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About Inverseyourself

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  1. Inverseyourself

    New PFD Suggestion

    MsFit is also a MrFit, I had it in the past.
  2. Are Kevin's sessions in Lowell now, not Beverly or Ipswich? Aw, I guess I have to continue rolling in the ocean over the winter :-(.
  3. Inverseyourself

    New PFD Suggestion

    Kokatat MsFit is great for a short upper body. I have the Astral blue (former green) jacket and like it but it's quite pricy and maybe overkill. Also, a lot of people find the Kokatat easier to get into with its midline zipper.
  4. Inverseyourself

    West Beach, Beverly to ??, Saturday Nov 2

  5. Inverseyourself

    Ogunquit, 10/19/19

    Great day with great people! Thoroughly enjoyed every minute. Thanks Jim for organizing!!!
  6. Inverseyourself


    Meet 9:30 but not BIB 9:30, correcto?
  7. Inverseyourself


  8. Inverseyourself


    Will decide last minute. I love how that Bread&Roses Bakery is practically on the way to the launch! 😀
  9. Inverseyourself


    Launching Cape Neddick may be the better option.
  10. Inverseyourself


    Unfortunately not a day for current play on the Ogunquit River on 10/19 due to unfavorable tide cycle that day (if there ever is enough current there).
  11. Inverseyourself


    Very interested, keep me posted, please. Wide open C-Day weekend! Andy
  12. Inverseyourself

    Bold Coast / Fundy / Cobscook 8.2 - 8.5.19

    Since Joe gave permission for hijacking: Had a similar experience in the pool. Ran out of air after several futile attempts to get the skirt off, banged at the sides of my kayak, then made one more desperate attempt and somehow just pulled the spray skirt off the rim with sheer panic-fueled force. People in the pool looked at me curiously :-) and I just pretended that I did it on purpose. I practiced alternative sprayskirt removal techniques after that, including with thick winter gloves. I have since then also tightly wrapped my grab loops with yellow electrical tape. This makes it very stiff, easy to feel under water and hard to accidentally tuck in. Testosterone-driven dudes will be testosterone-driven dudes! The guys in this video....doomed!
  13. Inverseyourself

    Surfski safety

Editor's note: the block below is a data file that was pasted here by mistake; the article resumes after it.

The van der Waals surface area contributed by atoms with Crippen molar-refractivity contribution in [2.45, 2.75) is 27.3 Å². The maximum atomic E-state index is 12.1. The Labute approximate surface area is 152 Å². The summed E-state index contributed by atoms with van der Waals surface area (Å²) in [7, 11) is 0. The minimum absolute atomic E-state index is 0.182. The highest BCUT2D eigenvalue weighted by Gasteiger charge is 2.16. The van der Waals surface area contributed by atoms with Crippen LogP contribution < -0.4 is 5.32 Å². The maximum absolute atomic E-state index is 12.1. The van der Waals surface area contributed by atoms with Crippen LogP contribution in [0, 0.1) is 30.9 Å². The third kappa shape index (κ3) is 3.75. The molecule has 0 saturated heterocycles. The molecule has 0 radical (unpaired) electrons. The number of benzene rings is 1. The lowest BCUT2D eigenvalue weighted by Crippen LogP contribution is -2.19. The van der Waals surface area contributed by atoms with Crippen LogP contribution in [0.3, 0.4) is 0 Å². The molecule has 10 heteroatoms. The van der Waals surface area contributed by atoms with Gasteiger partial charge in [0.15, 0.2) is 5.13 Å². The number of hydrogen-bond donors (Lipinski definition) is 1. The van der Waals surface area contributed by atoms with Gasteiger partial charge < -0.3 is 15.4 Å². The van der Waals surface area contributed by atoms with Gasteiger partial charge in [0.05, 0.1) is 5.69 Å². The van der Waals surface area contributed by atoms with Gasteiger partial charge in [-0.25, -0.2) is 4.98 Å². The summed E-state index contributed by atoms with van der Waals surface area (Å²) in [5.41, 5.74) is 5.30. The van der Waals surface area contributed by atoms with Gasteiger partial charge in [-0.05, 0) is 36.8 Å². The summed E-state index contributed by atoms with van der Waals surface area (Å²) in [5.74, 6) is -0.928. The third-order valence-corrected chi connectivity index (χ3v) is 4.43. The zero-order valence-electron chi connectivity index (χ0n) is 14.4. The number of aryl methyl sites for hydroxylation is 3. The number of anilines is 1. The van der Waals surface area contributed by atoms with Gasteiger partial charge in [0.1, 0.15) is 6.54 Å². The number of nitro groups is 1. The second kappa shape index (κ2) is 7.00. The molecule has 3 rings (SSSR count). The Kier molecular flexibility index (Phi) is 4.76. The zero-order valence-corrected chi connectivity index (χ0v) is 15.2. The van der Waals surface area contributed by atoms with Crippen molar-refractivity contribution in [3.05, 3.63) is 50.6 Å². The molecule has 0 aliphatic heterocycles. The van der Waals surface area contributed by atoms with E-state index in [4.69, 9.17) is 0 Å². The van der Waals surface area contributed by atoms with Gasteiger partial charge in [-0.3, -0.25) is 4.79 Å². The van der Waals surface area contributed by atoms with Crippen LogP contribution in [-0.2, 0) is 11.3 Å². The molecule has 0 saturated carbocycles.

Josko: Congrats upon your transition to the dark side :-) You are an experienced sea kayaker with the seamanship that comes with that. That's already a great asset. No doubt surfskiers have a different approach to safety compared to seakayakers. By the time we have finished schlepping tons of safety equipment, stowing it in various compartments and donning all our gear and then go through a beef breaching, most surfskiers are already 2-3 miles out to sea. That's the beauty of surfskiing: go light, be fast. I thinks that's where its main strength lies, speed. Trying to even remotely reproduce the safety equipment of a fully loaded sea kayak in a surfski annihilates the advantages (and fun) of a surfski. That is not to say that surfskiers aren't safety conscious or don't possess good seamanship. For daytrips beyond 3-4 hours, I carry a storm cag in a drybag under the bungees behind the bucket ("cockpit" :-)). If I go further out or if it's colder, I wear my sea kayaking PFD with all its attached safety gear and reservoir rather than just my much lighter surfski PFD. I don't eat much even during longer trips and just carry 2-3 Cliff Shot Block bars in my PFD. I see no good way to store a spare paddle. Spare paddles in my personal experience are for medium consequence-low probability cases. You can always paddle canoe-style. If I'm not close to sore I wear a paddle leash (paddle to boat) AND belt leash (me to boat). At my level of surfski expertise, which I consider at the low end of intermediate at this time, planning in regards to sea state and weather is key. Whereas I would go out in 25 kn winds and higher sea states in my sea kayak, I would not in my surfski, not yet (downwind runs in > 25+ Kn wind are what surfskiing is ultimately all about). Therefore, stable seas and wind are a must before committing to a longer run like yours, much more so than in your sea kayak with everything including the kitchen sink in it. Of course, your stability on the ski ties directly into all this. Whereas an expert is faster in an expert ski (21' L, 14-15" W), someone like me will be relatively faster in a wider, more stable ski (e.g. 19"L, 20" W). Relative to myself in a narrower ski that is. With a little bit of training in an "early intermediate ski" you can cruise at 5.9-6.3 mph (statute) without too much effort for the distance you mentioned, especially if you go fitness-oriented. If you get significant help from the tide, you could make it around in under 3 hours (of course you may have to wait for tide reversal). Do make sure that you have a reliable remount in the conditions you paddle in. A very fast remount in shark territory (one major disadvantage of surfskis without compartments: one bite and you flood. I went out to 1/2-Way Rock out of Manchester in early April and splashed on the way back near the seals. That was a couple of months before I heard about increasing great white sightings in Salem Bay). If there's a stable weather window, go for it. Of course, dry suit and gloves w spares and head gear in November, which goes without saying. I don't think you're missing much relative to "surfski dudes in winter without PFD or wetsuit". Just my 2 cents. There are some much more experienced surfskiers on this forum who could give you advice. Andy